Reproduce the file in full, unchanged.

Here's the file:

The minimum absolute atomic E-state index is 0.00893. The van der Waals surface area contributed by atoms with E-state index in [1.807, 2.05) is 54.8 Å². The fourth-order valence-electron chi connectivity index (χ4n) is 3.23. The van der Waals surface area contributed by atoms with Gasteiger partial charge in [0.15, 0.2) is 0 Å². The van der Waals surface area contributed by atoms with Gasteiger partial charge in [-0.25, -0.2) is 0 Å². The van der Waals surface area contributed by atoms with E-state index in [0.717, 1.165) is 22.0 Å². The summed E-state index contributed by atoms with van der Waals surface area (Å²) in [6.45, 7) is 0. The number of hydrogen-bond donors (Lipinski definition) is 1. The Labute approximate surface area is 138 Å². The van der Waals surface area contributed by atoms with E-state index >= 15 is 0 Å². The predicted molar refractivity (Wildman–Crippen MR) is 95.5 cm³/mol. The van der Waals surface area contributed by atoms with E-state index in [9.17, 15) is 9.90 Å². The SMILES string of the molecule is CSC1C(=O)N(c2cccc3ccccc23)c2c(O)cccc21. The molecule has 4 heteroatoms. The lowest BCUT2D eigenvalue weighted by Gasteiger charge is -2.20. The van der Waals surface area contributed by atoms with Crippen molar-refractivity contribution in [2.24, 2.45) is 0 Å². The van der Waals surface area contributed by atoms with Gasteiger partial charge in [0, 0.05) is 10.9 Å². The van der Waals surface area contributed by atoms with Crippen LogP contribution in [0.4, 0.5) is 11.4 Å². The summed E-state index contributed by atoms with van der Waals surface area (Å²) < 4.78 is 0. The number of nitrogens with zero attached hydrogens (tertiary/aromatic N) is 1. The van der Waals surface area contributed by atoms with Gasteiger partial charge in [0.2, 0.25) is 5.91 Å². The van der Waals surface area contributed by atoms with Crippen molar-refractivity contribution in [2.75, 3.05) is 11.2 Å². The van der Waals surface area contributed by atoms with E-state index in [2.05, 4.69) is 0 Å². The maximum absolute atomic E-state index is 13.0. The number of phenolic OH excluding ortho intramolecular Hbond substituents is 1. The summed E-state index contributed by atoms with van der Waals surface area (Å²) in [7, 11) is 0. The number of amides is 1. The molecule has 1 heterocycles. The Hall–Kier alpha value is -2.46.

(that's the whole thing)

The minimum absolute atomic E-state index is 0.00893. The van der Waals surface area contributed by atoms with E-state index in [1.807, 2.05) is 54.8 Å². The fourth-order valence-electron chi connectivity index (χ4n) is 3.23. The van der Waals surface area contributed by atoms with Gasteiger partial charge in [0.15, 0.2) is 0 Å². The van der Waals surface area contributed by atoms with Gasteiger partial charge in [-0.25, -0.2) is 0 Å². The van der Waals surface area contributed by atoms with E-state index in [0.717, 1.165) is 22.0 Å². The summed E-state index contributed by atoms with van der Waals surface area (Å²) in [6.45, 7) is 0. The number of hydrogen-bond donors (Lipinski definition) is 1. The Labute approximate surface area is 138 Å². The van der Waals surface area contributed by atoms with E-state index >= 15 is 0 Å². The predicted molar refractivity (Wildman–Crippen MR) is 95.5 cm³/mol. The van der Waals surface area contributed by atoms with E-state index in [9.17, 15) is 9.90 Å². The SMILES string of the molecule is CSC1C(=O)N(c2cccc3ccccc23)c2c(O)cccc21. The molecule has 4 heteroatoms. The lowest BCUT2D eigenvalue weighted by Gasteiger charge is -2.20. The van der Waals surface area contributed by atoms with Crippen molar-refractivity contribution in [2.24, 2.45) is 0 Å². The van der Waals surface area contributed by atoms with Gasteiger partial charge in [0, 0.05) is 10.9 Å². The van der Waals surface area contributed by atoms with Crippen LogP contribution in [0.4, 0.5) is 11.4 Å². The summed E-state index contributed by atoms with van der Waals surface area (Å²) < 4.78 is 0. The number of nitrogens with zero attached hydrogens (tertiary/aromatic N) is 1. The van der Waals surface area contributed by atoms with Gasteiger partial charge in [0.2, 0.25) is 5.91 Å². The van der Waals surface area contributed by atoms with Crippen molar-refractivity contribution in [2.75, 3.05) is 11.2 Å². The van der Waals surface area contributed by atoms with E-state index in [2.05, 4.69) is 0 Å². The maximum absolute atomic E-state index is 13.0. The number of phenolic OH excluding ortho intramolecular Hbond substituents is 1. The summed E-state index contributed by atoms with van der Waals surface area (Å²) in [7, 11) is 0. The number of amides is 1. The molecule has 1 heterocycles. The Hall–Kier alpha value is -2.46.